Interview: Simon Cox
Two decades ago, Nuneaton based filmmaker Simon Cox had an idea for a science fiction film called Kaleidoscope Man. Filmed on a shoestring budget with limited resources at locations across the Midlands, what ultimately became Invasion Planet Earth finally screens to audiences this month. We talked to Simon about an epic twenty year journey to pay homage to the sci-fi films he loved as a child.
So when did you first have a script for what became Invasion Planet Earth?
1999 was when I had the initial idea - God, I can’t believe it was last century! But we had very young children at the time and I had to focus on paying the bills. Then in 2003 we tried some private investors, put together business plans, all that kind of thing, but it wasn’t until 2008 when it started to feel like it was actually going to happen. We had some potential Canadian investors – and then it collapsed like a house of cards. Then when I was about 46 or 47 years old, the internet was rapidly changing things in terms of websites like Kickstarter and Indiegogo. So that’s when we looked at crowdfunding, and that changed everything.
So why did you change the name from Kaleidoscope Man?
When I was taking it around distributors, I was getting lots of negative feedback about the title. So I had a chat with Chris Jones, who co-wrote The Guerrilla Film Makers Handbook, and he said, ‘Why don’t you come up with something bigger and more ambitious, because I think Kaleidoscope Man is a bit too mysterious’. I liked the idea of Invasion Earth, although that was already taken, but Invasion Planet Earth really appealed to me in a retro kind of way, especially as the film itself is a homage to 70s sci-fi. And speaking as a Dr Who fan, it made me think of Daleks: Invasion Earth 2150 AD. When I changed the name, I immediately noticed a real shift in how people reacted to it. Suddenly, they were more interested.
This isn’t your first film. You made a feature called Driven in the 90s. How was that experience?
It was essentially a made for TV film, and I found it a very difficult process. There was a lot of interference with the script. The film did okay and it sold all over the world, but I didn’t see any money myself. I came away from it quite unhappy with the final film. It wasn’t what I wanted it to be. It pops up on TV occasionally under the name Written In Blood, and I got to keep the DVD rights, so I can sell it at Comic Cons and places like that. And I actually used those DVD sales to help fundraise for Invasion Planet Earth.
So how long did the filming for Invasion Planet Earth take?
It actually took around seven years in total. Although there’s one shot of the moon that’s in the movie which I filmed in 2006. But I finally finished it in February of this year.
Where did you film in the Midlands?
We shot a big battle scene in central Birmingham, around Colmore Row and Victoria Square. We also shot a big chunk at the Charterhouse in Coventry, plus at a school in Nuneaton, and we shot a bit at Leicester Space Centre. We filmed at Birmingham University too, where we did a big zombie dream sequence - it’s my Dawn Of The Dead homage!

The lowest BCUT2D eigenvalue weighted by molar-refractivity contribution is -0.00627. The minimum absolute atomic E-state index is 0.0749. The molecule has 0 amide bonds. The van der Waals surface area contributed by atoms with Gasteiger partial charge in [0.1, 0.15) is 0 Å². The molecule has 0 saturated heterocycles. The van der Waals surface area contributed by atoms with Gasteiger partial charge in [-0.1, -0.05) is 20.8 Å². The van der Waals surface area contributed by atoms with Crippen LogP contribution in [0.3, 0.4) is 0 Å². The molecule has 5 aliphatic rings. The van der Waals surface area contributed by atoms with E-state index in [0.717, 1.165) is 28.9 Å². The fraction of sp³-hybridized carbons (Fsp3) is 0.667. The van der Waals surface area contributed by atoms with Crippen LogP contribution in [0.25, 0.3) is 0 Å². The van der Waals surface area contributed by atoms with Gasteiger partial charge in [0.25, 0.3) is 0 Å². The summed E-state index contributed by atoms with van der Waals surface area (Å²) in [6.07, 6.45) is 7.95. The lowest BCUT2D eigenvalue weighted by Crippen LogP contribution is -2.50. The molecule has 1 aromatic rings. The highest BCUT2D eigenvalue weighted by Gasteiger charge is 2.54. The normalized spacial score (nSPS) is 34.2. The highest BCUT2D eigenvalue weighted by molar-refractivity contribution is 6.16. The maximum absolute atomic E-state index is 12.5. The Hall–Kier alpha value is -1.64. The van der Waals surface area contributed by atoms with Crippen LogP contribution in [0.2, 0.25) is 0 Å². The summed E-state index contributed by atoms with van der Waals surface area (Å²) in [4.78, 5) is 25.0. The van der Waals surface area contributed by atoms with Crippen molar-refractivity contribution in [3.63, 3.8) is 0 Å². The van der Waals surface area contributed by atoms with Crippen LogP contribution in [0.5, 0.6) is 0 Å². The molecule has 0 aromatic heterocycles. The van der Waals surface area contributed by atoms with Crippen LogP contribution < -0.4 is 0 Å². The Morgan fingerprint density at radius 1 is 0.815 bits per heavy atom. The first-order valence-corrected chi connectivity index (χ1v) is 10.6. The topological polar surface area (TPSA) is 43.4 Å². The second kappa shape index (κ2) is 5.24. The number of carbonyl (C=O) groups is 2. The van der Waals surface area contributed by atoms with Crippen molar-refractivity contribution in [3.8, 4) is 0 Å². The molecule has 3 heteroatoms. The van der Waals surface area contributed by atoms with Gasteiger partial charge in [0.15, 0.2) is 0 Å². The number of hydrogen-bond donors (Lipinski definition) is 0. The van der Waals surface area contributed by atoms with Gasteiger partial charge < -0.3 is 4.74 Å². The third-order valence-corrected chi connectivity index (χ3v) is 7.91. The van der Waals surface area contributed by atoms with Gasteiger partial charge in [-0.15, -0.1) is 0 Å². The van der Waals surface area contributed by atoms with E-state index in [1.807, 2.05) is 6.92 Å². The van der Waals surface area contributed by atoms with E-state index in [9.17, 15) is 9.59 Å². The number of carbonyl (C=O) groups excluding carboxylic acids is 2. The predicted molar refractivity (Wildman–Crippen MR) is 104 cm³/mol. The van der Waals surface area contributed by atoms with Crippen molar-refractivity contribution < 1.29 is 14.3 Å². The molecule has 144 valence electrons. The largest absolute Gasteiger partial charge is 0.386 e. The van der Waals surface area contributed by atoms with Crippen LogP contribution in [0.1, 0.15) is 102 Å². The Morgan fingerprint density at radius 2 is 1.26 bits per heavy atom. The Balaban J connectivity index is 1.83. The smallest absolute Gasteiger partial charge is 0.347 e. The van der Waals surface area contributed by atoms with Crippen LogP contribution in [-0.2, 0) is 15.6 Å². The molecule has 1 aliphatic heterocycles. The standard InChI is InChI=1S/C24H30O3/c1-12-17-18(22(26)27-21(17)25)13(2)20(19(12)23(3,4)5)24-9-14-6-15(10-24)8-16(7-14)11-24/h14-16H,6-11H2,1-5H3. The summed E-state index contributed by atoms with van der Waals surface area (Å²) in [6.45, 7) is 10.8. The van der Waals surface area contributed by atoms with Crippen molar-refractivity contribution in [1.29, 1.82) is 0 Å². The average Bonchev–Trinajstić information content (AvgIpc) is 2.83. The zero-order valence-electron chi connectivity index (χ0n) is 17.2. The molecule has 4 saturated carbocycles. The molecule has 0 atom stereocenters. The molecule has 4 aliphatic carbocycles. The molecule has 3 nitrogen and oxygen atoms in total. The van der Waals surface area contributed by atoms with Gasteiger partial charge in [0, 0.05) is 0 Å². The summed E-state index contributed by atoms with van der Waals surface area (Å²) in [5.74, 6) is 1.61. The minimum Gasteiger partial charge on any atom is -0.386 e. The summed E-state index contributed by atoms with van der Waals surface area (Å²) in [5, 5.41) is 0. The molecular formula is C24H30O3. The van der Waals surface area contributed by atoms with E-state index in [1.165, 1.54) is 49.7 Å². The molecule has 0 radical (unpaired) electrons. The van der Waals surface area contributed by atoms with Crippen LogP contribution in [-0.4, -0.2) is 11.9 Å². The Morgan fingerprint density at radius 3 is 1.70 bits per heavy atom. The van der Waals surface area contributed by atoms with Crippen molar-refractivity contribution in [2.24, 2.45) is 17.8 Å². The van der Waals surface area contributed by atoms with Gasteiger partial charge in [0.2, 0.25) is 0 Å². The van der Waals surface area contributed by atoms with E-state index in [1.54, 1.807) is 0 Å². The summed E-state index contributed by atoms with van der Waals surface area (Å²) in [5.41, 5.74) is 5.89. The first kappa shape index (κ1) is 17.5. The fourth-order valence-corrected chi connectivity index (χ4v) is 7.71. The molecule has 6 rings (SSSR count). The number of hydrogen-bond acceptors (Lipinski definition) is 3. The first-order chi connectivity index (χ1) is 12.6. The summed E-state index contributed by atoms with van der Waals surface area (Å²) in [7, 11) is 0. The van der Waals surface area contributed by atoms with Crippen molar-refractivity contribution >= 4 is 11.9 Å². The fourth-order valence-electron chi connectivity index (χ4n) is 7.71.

Considering your minimal budget, did you shoot things guerrilla style, or was it all above board?
I learnt years ago that you can turn up and start shooting, but the council will just come and shut you down. Shooting somewhere like London is a nightmare, but here in Birmingham, the doors were open. I’ve got to say, Film Birmingham were fantastic. They had Steven Spielberg and Mathew Vaughn working in the city around the same time, and yet I felt they treated me at the same level and with the same respect. Any filmmaker reading this, I would tell them it’s worth speaking to the relevant people. It’s not always a no. I can’t recommend shooting in the Midlands enough.
There’s a considerable amount of SFX for such a low budget film.
The effects took two and a half years, and there are 850 SFX shots, which is more than the first Star Wars film. I had one guy in Poland that helped me on some of the really difficult stuff, which he did in between working on scenes for Star Trek: Discovery. Then I employed a guy named Ian Whiston from Swadlincote in Derbyshire, and he basically did all the spaceships. Then I went through shot by shot, adding smoke, lasers fire etc. So I didn’t have to do any 3D stuff, but I did the compositing.
Was it hard to stay positive throughout the whole process, to hope you’d eventually have a finished product?
I can’t deny it was hard. I don’t have rich parents, I have a mortgage to pay, a family to support. I’m self-employed. But somebody once said to me years ago – what’s worse than making a film? Not making a film. When it all collapsed in 2008, it left me in a bit of a mess financially. Once I got into crowdfunding though, I found this huge groundswell of support. It became a real joy, and that was very inspiring to me, to see how many people wanted to get involved. It kept me going through a lot of the darker times, and once we were out shooting, I knew we’d get to the finish line.
What next – a long lie down in a dark room?
Maybe for an hour. (laughs) What’s interesting is, I’m suddenly getting people who want to be involved with my next film. Which is heaven, because that’s always the missing link, getting that initial interest. We have a great thriller lined up set in the Midlands which has an eight month turnaround, but I just want to get another film going. Then I plan to make another sci-fi after that film, which will probably be even bigger than Invasion Planet Earth. I just hope it doesn’t take another 17 years to make. Clearly I’m a glutton for punishment!
Invasion Planet Earth screens on Dec 5th at Vue Star City and The Electric in Birmingham. For more information, head to www.invasionplanetearth.com.